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Week long active shooter training prepares hundreds of Central Coast first responders

SCOTTS VALLEY, Calif. (KION) Hundreds of first responders completed a multi-day active shooter training session at Scotts Valley High School, on Wednesday.The training comes just a little over a month after the deadly shooting at a VTA Railyard that claimed the lives of nine people.

"Our rescue task force is where law enforcement and fire work together," said Chief Nader Oweis, Sonoma State University, during a group conversation after armed, but unloaded, officers entered the high school premises.
KION got a first-hand look at the active shooter scenarios Central Coast agencies were under, from first aid training, trauma care, to responding to an active shooting scene. The more realistic, the better the training.

“It’s really important to know how to communicate together kind of learn how everybody kind of does something so we can ultimately neutralize the threat that's occurring and provide medical care to people that have been injured," Chief Steve Walpole, Scotts Valley Police Department.

Across an eight day span, forty different agencies and roughly five-hundred officers and firefighters went through the training. The program has existed for 9 years. It first started at UC Santa Cruz and for the past two years has taken place at Scotts Valley High School. The sessions provides different work stations, group exercises, and critical incidences first responders may encounter.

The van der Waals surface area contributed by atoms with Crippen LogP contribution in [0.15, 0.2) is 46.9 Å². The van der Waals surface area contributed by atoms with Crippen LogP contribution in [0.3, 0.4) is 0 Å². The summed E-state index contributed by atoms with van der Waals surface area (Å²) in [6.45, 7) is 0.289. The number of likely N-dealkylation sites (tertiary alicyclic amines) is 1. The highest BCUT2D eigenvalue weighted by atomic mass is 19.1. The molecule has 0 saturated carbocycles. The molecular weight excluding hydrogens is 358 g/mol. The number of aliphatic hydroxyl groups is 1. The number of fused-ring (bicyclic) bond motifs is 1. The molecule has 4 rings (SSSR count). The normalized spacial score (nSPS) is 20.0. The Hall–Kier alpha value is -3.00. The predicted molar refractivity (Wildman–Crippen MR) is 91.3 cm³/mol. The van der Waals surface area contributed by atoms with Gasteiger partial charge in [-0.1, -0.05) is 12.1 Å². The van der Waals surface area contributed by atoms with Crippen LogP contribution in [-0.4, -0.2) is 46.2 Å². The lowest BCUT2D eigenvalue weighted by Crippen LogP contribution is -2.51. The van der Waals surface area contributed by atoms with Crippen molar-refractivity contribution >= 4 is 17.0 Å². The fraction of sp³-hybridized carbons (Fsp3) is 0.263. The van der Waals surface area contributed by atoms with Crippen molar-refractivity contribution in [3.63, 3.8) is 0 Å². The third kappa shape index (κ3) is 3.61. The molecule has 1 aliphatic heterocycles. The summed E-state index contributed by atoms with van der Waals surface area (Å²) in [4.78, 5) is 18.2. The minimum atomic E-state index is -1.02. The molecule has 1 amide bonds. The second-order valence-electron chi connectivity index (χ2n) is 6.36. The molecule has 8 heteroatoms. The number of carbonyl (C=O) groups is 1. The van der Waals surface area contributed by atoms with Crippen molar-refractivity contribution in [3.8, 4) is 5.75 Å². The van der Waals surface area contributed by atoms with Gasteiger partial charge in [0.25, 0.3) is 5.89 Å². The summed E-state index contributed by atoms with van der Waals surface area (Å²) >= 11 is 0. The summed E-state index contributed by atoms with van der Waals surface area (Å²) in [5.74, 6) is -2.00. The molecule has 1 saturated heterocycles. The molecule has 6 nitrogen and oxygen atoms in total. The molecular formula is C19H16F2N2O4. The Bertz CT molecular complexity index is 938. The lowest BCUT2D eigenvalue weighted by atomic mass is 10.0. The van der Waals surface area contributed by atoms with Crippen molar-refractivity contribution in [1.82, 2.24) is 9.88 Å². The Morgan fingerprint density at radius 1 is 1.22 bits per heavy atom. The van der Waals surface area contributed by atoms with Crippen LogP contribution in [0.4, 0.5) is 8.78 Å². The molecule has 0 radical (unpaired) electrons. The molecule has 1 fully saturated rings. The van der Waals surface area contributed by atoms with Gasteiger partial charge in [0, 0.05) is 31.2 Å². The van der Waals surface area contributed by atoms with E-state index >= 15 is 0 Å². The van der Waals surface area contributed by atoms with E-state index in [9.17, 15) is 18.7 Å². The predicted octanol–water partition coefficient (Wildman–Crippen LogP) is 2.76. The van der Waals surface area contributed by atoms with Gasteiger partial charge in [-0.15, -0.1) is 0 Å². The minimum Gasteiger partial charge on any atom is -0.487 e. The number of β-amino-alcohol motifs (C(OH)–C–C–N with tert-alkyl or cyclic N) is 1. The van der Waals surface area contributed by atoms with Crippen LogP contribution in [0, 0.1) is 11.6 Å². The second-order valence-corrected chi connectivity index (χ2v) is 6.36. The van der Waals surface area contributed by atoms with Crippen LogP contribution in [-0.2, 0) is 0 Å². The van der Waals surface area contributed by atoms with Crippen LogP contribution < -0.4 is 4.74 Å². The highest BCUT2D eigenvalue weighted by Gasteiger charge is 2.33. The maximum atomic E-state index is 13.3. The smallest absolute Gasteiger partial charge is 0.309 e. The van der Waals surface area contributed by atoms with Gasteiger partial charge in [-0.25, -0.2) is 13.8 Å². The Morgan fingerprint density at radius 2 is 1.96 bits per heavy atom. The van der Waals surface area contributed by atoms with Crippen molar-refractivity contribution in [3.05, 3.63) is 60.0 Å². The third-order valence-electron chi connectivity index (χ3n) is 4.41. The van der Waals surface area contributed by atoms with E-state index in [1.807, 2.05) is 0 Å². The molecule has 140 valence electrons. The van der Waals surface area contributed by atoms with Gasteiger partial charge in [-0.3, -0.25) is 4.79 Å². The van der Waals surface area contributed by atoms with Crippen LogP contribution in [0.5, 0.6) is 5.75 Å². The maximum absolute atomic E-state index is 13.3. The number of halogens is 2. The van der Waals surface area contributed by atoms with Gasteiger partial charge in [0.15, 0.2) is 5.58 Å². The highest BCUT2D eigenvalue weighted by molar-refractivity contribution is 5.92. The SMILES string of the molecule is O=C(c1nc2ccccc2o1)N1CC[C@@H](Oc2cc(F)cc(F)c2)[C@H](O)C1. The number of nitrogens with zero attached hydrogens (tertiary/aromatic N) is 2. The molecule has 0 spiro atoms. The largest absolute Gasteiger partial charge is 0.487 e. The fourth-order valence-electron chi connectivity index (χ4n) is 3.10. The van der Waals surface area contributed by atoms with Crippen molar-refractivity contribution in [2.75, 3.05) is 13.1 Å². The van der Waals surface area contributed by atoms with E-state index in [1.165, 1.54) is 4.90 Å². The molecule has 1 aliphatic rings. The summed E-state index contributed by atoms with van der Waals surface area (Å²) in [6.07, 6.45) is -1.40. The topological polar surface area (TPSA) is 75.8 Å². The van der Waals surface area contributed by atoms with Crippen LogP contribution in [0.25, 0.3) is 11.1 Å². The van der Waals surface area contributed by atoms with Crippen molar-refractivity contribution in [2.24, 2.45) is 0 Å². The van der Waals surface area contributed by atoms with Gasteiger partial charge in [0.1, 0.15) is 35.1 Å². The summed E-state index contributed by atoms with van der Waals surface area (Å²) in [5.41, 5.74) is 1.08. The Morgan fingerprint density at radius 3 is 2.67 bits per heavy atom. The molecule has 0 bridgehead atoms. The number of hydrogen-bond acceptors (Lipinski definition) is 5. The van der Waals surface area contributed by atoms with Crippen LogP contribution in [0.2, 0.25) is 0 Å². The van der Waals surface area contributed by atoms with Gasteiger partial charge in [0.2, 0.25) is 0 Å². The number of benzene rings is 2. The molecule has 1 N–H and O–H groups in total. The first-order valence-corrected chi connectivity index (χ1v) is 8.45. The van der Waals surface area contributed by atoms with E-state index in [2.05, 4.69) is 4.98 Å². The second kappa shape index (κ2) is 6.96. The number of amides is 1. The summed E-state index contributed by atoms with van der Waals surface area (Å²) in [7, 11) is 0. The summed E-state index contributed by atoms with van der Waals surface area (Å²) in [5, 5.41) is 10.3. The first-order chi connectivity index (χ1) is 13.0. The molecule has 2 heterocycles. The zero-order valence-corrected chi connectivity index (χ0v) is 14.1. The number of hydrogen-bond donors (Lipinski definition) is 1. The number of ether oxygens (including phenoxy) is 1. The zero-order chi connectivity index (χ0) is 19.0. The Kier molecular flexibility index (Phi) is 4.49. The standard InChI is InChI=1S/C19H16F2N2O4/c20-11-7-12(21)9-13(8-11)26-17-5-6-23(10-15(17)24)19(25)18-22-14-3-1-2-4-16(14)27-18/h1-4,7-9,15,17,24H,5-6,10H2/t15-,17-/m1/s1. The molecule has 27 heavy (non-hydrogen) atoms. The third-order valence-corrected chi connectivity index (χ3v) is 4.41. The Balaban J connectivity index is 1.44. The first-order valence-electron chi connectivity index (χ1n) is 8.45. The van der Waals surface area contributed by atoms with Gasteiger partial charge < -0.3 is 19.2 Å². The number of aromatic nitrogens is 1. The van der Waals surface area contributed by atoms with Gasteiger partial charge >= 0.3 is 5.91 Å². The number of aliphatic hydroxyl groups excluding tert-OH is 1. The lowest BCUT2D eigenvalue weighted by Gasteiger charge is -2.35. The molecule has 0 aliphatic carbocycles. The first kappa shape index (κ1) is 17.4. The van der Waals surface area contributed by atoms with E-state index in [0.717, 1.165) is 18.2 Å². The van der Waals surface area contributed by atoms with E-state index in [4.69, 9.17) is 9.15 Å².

“It’s as close as we can get to the real thing. The fact that we’re out through a little bit of physical excursion and there is going to be some intense moments and the adrenaline gets going and you stay focused with the task that are at hand,” Sargent Henry Robles, Watsonville Police Department.

Sargent Robles is a 31-year veteran with the city of Watsonville and has done a handful of these trainings throughout his career. But it's not just first responders playing a role. The Red Cross is also here along side these agencies providing support for everyone impacted, just as the organization would during an actual event. Patsy Gasca, Disaster Program Manager for the Red Cross Central Coast Chapter said, it's an all too familiar situation.

“Unfortunately, in Santa Cruz County we have had the experience twice now to do this. We hope that we never have to see this again. But we are here, we train with our partners, so they are also familiar."

Within an hour, sometimes 15 minutes, Gasca says, they are on the ground ready to go. Volunteers have also played a huge role during the training scenarios, acting as real students and teachers inside the classrooms. It's this type of real life practice that keeps agencies flocking to the Central Coast year after year.

“We had a huge demand for this kind of training because of everything that has been going on the last few years so as words has gone out about the quality of training more and more people want to attend so they have been extending this training more and more days,” said Chief Steve Walpole.

Eight days is the longest this training has ever been, and they are all in it for the same goal. Stop the emergency, keep people safe, and attend to the needs of victims.

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Erika Bratten

Erika Bratten is a weather forecaster for KION News Channel 5/46.


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